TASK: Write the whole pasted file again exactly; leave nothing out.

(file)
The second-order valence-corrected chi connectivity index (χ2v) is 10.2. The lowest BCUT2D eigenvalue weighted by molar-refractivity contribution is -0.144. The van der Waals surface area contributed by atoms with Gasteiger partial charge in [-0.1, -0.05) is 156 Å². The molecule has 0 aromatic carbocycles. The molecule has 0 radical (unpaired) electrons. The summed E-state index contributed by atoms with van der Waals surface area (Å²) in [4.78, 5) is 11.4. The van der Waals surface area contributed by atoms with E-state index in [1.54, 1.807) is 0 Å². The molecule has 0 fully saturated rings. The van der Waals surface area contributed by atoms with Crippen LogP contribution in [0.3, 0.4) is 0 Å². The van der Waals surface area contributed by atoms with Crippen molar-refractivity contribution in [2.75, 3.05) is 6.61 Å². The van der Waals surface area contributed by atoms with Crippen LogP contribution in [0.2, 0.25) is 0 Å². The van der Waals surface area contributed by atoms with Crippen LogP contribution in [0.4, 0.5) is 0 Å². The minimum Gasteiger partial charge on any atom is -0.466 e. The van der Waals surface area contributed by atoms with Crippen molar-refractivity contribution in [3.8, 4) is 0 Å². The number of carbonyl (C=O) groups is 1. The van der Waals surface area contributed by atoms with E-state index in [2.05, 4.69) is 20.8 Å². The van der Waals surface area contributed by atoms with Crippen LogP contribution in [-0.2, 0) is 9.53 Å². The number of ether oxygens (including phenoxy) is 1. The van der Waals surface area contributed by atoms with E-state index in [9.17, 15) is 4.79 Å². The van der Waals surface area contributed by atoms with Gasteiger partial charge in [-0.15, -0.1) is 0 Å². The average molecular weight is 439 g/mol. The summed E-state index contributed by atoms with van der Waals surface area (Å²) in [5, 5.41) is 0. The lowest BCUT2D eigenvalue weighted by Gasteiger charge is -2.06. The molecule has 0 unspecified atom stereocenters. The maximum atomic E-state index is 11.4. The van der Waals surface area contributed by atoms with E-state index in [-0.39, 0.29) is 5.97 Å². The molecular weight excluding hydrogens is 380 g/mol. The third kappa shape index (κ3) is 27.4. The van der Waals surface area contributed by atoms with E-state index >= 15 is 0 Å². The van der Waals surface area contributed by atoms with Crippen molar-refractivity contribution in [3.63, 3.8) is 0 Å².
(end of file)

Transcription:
The second-order valence-corrected chi connectivity index (χ2v) is 10.2. The lowest BCUT2D eigenvalue weighted by molar-refractivity contribution is -0.144. The van der Waals surface area contributed by atoms with Gasteiger partial charge in [-0.1, -0.05) is 156 Å². The molecule has 0 aromatic carbocycles. The molecule has 0 radical (unpaired) electrons. The summed E-state index contributed by atoms with van der Waals surface area (Å²) in [4.78, 5) is 11.4. The van der Waals surface area contributed by atoms with E-state index in [1.54, 1.807) is 0 Å². The molecule has 0 fully saturated rings. The van der Waals surface area contributed by atoms with Crippen LogP contribution in [0.3, 0.4) is 0 Å². The van der Waals surface area contributed by atoms with Crippen molar-refractivity contribution in [2.75, 3.05) is 6.61 Å². The van der Waals surface area contributed by atoms with Crippen LogP contribution in [0.2, 0.25) is 0 Å². The van der Waals surface area contributed by atoms with Crippen LogP contribution in [0.4, 0.5) is 0 Å². The minimum Gasteiger partial charge on any atom is -0.466 e. The van der Waals surface area contributed by atoms with Crippen molar-refractivity contribution in [3.8, 4) is 0 Å². The number of carbonyl (C=O) groups is 1. The van der Waals surface area contributed by atoms with E-state index in [2.05, 4.69) is 20.8 Å². The van der Waals surface area contributed by atoms with Crippen LogP contribution in [-0.2, 0) is 9.53 Å². The number of ether oxygens (including phenoxy) is 1. The van der Waals surface area contributed by atoms with E-state index in [9.17, 15) is 4.79 Å². The van der Waals surface area contributed by atoms with Gasteiger partial charge in [-0.15, -0.1) is 0 Å². The average molecular weight is 439 g/mol. The summed E-state index contributed by atoms with van der Waals surface area (Å²) in [5, 5.41) is 0. The lowest BCUT2D eigenvalue weighted by Gasteiger charge is -2.06. The molecule has 0 unspecified atom stereocenters. The maximum atomic E-state index is 11.4. The van der Waals surface area contributed by atoms with E-state index in [-0.39, 0.29) is 5.97 Å². The molecular weight excluding hydrogens is 380 g/mol. The third kappa shape index (κ3) is 27.4. The van der Waals surface area contributed by atoms with E-state index >= 15 is 0 Å². The van der Waals surface area contributed by atoms with Crippen molar-refractivity contribution in [3.63, 3.8) is 0 Å².